A start-up in New Zealand's burgeoning cannabis scene is asking investors for $20 million in backing.
Zeacann, which recently rebranded from Pharmacann, has initiated the capital raising through PwC and will be targeting wholesale investors to grow the business.
Zeacann founder Chris Fowlie says the funds will be used over a three-year period to build two hybrid greenhouses in Auckland, cultivate the company's first crop, fit out laboratories and conduct further research with AUT.
Zeacann is one of the growing number of Kiwi medicinal cannabis companies, which also includes Helius Therapeutics, Hikurangi Cannabis Company and Cannasouth.
The companies have taken different routes to get funding, with Helius receiving $15 million in investment from richlister Guy Haddleton, Hikurangi using the crowdfunding approach and Cannasouth announcing it would list on the stock market.
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Speaking to the Herald, Fowlie said the team has quickly realised that it needs scale if it is to deliver product at a reasonable price to the New Zealand public.
"Affordability is a big barrier to people," said Fowlie.
"A lot of patients have told me that they can't even afford to get their prescription once, let alone a second round."
Fowlie said the only way to bring the price down is by scaling, which why his company is setting out with a bold ambition from the outset.
Following expected law changes next year, the business plans to begin growing cannabis for export and domestic medicinal use.
Fowlie has set his sights beyond New Zealand, looking to capitalise on the growing international market as legalisation trend spreads.
"The New Zealand market is by itself fairly small, so we're targeting countries like Canada, where it has just become legal, as well as 20 other countries around the world that have legal cannabis markets."
Operating in the global market served as an important motivation for changing the name of the company, with Fowlie saying that New Zealand's reputation as clean and green remains a strong selling point.
"All our industries trade on our green image and we think it will also be a big factor in the cannabis trade. If other countries are going to import cannabis then New Zealand is going to be pretty high up their list [because of its reputation]."
The other way New Zealand can differentiate itself is by developing unique products that can't be found anywhere else – and this where Zeacann's association with Auckland University of Technology (AUT) comes in.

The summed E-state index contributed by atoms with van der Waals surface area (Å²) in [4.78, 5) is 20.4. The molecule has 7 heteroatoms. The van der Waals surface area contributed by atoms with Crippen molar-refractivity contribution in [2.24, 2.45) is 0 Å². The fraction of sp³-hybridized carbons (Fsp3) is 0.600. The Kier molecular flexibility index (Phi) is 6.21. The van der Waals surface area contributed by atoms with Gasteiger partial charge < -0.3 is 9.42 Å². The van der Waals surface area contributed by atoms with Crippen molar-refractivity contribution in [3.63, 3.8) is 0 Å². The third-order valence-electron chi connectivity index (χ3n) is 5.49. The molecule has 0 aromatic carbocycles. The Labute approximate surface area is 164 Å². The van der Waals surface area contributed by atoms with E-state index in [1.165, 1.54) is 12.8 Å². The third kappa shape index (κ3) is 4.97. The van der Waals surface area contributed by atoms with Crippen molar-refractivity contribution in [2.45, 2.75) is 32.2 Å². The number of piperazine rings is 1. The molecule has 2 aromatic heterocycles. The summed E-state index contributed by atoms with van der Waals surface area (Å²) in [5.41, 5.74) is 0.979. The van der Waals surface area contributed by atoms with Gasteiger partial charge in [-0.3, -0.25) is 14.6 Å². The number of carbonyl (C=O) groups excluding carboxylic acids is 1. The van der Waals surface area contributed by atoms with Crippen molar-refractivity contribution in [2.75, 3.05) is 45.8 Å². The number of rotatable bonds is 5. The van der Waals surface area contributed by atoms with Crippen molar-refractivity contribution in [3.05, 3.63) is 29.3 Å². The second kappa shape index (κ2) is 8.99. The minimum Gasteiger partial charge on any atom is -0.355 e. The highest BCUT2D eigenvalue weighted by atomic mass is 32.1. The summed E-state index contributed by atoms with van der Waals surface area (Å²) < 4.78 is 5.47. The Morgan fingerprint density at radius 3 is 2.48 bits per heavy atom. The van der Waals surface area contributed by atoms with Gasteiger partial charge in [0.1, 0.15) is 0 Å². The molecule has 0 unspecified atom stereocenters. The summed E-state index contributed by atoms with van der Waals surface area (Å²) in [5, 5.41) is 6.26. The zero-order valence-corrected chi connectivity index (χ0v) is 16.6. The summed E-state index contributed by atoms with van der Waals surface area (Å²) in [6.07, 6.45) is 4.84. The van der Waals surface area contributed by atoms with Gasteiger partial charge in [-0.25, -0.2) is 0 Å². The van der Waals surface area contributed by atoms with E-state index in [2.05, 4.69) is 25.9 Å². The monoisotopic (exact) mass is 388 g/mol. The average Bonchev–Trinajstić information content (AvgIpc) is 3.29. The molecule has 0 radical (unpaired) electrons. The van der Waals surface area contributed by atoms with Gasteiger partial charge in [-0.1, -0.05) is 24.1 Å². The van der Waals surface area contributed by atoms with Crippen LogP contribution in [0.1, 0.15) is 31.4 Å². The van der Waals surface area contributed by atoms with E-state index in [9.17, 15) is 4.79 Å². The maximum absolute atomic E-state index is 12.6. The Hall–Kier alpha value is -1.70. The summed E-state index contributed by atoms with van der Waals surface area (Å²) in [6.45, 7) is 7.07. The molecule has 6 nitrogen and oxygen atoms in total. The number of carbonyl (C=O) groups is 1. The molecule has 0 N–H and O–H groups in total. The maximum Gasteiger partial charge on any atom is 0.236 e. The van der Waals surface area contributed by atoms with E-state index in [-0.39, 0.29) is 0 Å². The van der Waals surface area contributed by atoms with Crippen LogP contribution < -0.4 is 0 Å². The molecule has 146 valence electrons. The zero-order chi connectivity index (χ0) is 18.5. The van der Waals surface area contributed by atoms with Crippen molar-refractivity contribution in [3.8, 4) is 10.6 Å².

Earlier this year, Pharmacann signed a deal with AUT to help research and develop unique cannabis products that deliver proven results for patients.
"Having that solid research foundation means that we can build a company that we can really take to the world," says Fowlie.
As more countries enter the market, Fowlie anticipates that competition will increase and consequently push down prices of products that don't have a clear advantage – which, in turn, makes Kiwi IP increasingly important.
"If you're just doing the same as everyone else, for instance a basic oil or tincture, you're in the commodity market and you're just competing with everyone else. And those prices will just trend down over time," says Fowlie.
"We want to develop something that doctors can have that real confidence in when they prescribe it."
The topic of doctors having the necessary knowledge to prescribe cannabis products has been a major talking point in the industry, given it will introduce an entirely new range of options to an already complex job.
To help doctors, Zeacann is developing an online portal for health practitioners and pharmacists, which will give a rundown of cannabis-derived products that have been certified and tested.
Fowlie said the platform will be vendor-neutral, listing products both from Zeacann and its competitors.
He said the plan is to eventually roll out the platform before introducing it in markets overseas.
"This portal can be rolled out in any market that has a prescription-based model because we can adjust it for the rules applicable to that market."
He says the potential of the cannabis industry goes way beyond the plant, and offers Kiwi innovators a range of flow-on opportunities that didn't exist before.